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As I was reading certain scenes, I recalled having read them before. The saving grace was that I didn’t remember what came next, so it was usually a surprise until I got there.
Two-time Hugo winner Steele put a great amount of research into his writing as evidenced by extensive list of sources at the back of the book. I’m also a sucker for diagrams and Steele’s invention of the sea platform Tethys 1 and 2 were great.
So was the writing for the most part. When Steele was dealing with interpersonal relationships, it was a lot like watching the disaster movies that were popular in the 1970s such as “The Towering Inferno” or the “Airport” franchise. In those films, there is a ton of character development before the audience is brought to the action. In the case of “OceanSpace,” the two are intermixed.
The book starts out as if the main theme is going to be the hunt for a sea monster, but ultimately, the monster only has a “supporting actor” role. The main theme seems to be a corrupt scientist’s plot to sell bio-products captured from deep sea hydrothermal vents to a mercenary working for a French pharmaceutical company.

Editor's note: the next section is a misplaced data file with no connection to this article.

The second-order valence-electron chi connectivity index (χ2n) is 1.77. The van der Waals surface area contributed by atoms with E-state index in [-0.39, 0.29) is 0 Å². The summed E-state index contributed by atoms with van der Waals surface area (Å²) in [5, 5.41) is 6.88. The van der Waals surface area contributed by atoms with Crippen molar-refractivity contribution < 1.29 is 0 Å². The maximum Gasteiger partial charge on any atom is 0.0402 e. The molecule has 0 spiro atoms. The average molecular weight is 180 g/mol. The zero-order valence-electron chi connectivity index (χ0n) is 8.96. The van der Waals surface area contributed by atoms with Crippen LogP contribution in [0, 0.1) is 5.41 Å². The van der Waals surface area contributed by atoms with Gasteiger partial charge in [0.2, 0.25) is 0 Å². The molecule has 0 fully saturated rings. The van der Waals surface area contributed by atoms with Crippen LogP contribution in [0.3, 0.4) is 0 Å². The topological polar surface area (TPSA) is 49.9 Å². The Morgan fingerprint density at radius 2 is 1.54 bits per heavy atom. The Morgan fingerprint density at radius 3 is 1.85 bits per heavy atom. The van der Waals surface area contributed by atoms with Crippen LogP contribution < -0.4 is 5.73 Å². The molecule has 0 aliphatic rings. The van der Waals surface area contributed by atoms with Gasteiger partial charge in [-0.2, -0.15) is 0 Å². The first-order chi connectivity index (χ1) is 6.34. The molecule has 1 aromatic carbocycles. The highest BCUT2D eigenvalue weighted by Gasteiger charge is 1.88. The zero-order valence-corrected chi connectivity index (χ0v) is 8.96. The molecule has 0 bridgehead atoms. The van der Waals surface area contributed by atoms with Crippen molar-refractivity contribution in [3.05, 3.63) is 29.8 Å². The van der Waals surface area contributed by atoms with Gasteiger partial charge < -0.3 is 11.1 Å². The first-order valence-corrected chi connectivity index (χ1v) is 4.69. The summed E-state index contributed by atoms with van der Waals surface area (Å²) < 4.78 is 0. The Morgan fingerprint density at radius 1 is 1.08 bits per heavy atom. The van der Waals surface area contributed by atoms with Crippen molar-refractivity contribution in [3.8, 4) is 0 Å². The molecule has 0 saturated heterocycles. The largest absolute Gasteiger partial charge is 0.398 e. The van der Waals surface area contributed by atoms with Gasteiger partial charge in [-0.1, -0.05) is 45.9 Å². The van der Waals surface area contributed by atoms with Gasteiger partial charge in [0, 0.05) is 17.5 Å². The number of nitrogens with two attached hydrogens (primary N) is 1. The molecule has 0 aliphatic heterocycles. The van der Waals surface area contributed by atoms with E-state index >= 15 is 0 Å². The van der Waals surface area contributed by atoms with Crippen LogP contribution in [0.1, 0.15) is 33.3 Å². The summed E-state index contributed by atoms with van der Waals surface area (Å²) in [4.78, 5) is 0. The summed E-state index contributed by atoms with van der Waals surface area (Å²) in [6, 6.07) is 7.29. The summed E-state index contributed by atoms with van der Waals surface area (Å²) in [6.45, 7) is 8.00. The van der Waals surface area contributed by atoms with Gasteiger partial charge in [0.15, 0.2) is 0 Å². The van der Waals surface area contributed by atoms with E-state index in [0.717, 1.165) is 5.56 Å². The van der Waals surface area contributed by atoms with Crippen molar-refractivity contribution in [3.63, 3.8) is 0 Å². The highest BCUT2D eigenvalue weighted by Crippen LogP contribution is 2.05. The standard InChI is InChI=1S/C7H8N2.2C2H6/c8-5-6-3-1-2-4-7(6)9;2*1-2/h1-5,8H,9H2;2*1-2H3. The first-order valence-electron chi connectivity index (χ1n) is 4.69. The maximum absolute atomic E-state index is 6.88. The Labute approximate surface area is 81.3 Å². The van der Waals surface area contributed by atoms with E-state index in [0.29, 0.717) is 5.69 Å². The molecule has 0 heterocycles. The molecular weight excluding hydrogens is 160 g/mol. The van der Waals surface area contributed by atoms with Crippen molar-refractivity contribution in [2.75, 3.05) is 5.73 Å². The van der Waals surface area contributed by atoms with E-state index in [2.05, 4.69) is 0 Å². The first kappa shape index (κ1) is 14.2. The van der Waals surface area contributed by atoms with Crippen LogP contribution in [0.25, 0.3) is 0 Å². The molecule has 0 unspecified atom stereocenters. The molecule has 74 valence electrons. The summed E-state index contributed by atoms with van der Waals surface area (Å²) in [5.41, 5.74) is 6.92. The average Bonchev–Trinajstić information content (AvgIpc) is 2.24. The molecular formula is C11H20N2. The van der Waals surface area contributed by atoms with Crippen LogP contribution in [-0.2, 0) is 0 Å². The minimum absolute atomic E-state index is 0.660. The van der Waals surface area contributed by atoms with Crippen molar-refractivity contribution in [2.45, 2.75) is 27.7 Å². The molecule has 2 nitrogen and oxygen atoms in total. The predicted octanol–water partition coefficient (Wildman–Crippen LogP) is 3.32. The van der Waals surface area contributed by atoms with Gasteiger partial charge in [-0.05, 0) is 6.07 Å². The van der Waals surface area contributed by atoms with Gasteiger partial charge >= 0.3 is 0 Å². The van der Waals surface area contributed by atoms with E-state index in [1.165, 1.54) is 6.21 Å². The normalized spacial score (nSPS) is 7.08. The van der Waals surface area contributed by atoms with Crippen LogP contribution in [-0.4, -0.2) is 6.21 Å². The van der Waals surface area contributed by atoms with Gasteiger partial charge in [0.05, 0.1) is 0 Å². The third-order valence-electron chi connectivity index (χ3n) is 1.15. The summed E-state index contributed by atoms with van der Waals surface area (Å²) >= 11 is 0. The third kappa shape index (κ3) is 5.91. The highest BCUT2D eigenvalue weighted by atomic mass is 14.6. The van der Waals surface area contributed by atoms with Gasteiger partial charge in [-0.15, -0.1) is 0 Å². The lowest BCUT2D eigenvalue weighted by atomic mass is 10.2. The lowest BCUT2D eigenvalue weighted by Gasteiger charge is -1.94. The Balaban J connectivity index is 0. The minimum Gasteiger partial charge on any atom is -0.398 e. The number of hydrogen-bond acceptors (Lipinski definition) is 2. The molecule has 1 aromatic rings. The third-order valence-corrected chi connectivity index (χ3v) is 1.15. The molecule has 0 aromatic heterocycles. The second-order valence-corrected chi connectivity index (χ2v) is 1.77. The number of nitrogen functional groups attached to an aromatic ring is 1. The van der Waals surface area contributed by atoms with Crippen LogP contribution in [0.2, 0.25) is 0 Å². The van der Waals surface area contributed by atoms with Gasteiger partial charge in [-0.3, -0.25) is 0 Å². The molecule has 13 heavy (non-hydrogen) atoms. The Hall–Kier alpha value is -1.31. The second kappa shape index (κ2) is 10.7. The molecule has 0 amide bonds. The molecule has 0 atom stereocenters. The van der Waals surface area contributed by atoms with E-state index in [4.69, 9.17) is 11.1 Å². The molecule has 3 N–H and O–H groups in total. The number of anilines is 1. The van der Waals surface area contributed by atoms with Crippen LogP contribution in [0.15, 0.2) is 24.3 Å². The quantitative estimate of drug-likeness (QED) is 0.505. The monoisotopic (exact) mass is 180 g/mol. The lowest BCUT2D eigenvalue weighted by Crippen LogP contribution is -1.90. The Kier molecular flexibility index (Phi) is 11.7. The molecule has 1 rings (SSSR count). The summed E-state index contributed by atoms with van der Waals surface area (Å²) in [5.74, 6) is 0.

There’s a near disaster at a newly discovered hydrothermal field, moral and ethical dilemmas from betraying trust in the name of greed and the same in the name of lust. The story even includes the protagonist’s teenage niece who ends up in situations no rational person would put her in.
The novel is enjoyable if a bit uneven, and I’m glad I got the chance to revisit it after so many years. Who knows how many books there are just like it, ones I read decades ago and have since forgotten?
The interesting part is apart from the sea monster, this wasn’t really science fiction. I mentioned it was first published in 2000 but the tale is set in 2011. It could easily be an adventure/thriller using modern technology.
I originally put Steele on my reading list because of a person I’ve encountered before. A lot of the SciFi twitterverse treats Jason Sanford as if he’s a nice guy and Sanford presents himself that way. But the only time I notice him is when he’s stirring the proverbial pot, first with Baen and now with Steele.
For all I know, Steele said something worthy of being criticized (who doesn’t from time to time?), but Sanford seems to think it’s his mission to discredit otherwise talented publishers and authors. Then again, twitter is made for snarky opinions and attention getting.
The benefit of his behavior is that it turned me on to Baen Books and now, to rediscovering Steele’s novels. Thanks for that, Jason.